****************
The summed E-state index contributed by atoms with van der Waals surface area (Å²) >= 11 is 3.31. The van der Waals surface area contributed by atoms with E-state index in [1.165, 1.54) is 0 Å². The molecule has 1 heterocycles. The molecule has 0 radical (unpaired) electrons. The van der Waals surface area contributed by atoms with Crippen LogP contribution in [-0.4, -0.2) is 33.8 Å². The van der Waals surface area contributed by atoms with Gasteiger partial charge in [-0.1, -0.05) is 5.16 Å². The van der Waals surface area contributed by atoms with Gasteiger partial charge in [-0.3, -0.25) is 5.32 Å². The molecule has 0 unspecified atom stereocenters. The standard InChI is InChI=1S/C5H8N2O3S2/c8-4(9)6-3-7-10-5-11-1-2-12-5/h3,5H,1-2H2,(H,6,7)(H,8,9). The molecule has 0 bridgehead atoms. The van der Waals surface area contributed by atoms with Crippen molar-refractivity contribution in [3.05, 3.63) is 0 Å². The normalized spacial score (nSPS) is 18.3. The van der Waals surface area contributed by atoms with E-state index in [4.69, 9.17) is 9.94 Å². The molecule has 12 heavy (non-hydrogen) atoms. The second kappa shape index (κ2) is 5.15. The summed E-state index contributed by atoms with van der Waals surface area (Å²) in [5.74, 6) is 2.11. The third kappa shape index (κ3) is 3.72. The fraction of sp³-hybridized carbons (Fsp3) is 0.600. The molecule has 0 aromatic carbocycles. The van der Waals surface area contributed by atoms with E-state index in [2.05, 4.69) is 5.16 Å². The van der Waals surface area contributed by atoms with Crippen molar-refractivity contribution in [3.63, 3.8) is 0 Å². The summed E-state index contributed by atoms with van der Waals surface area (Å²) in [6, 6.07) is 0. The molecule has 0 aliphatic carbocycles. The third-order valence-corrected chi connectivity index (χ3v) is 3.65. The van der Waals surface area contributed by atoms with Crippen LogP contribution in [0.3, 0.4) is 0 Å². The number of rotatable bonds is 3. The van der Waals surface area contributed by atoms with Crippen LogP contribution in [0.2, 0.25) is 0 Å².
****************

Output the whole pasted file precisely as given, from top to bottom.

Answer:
The summed E-state index contributed by atoms with van der Waals surface area (Å²) >= 11 is 3.31. The van der Waals surface area contributed by atoms with E-state index in [1.165, 1.54) is 0 Å². The molecule has 1 heterocycles. The molecule has 0 radical (unpaired) electrons. The van der Waals surface area contributed by atoms with Crippen LogP contribution in [-0.4, -0.2) is 33.8 Å². The van der Waals surface area contributed by atoms with Gasteiger partial charge in [-0.1, -0.05) is 5.16 Å². The van der Waals surface area contributed by atoms with Gasteiger partial charge in [-0.3, -0.25) is 5.32 Å². The molecule has 0 unspecified atom stereocenters. The standard InChI is InChI=1S/C5H8N2O3S2/c8-4(9)6-3-7-10-5-11-1-2-12-5/h3,5H,1-2H2,(H,6,7)(H,8,9). The molecule has 0 bridgehead atoms. The van der Waals surface area contributed by atoms with Crippen molar-refractivity contribution in [3.05, 3.63) is 0 Å². The normalized spacial score (nSPS) is 18.3. The van der Waals surface area contributed by atoms with E-state index in [4.69, 9.17) is 9.94 Å². The molecule has 12 heavy (non-hydrogen) atoms. The second kappa shape index (κ2) is 5.15. The summed E-state index contributed by atoms with van der Waals surface area (Å²) in [5.74, 6) is 2.11. The third kappa shape index (κ3) is 3.72. The fraction of sp³-hybridized carbons (Fsp3) is 0.600. The molecule has 0 aromatic carbocycles. The van der Waals surface area contributed by atoms with E-state index in [2.05, 4.69) is 5.16 Å². The van der Waals surface area contributed by atoms with Crippen molar-refractivity contribution in [3.63, 3.8) is 0 Å². The summed E-state index contributed by atoms with van der Waals surface area (Å²) in [6, 6.07) is 0. The molecule has 0 aliphatic carbocycles. The third-order valence-corrected chi connectivity index (χ3v) is 3.65. The van der Waals surface area contributed by atoms with Crippen LogP contribution in [0.3, 0.4) is 0 Å². The number of rotatable bonds is 3. The van der Waals surface area contributed by atoms with Crippen LogP contribution in [0.2, 0.25) is 0 Å².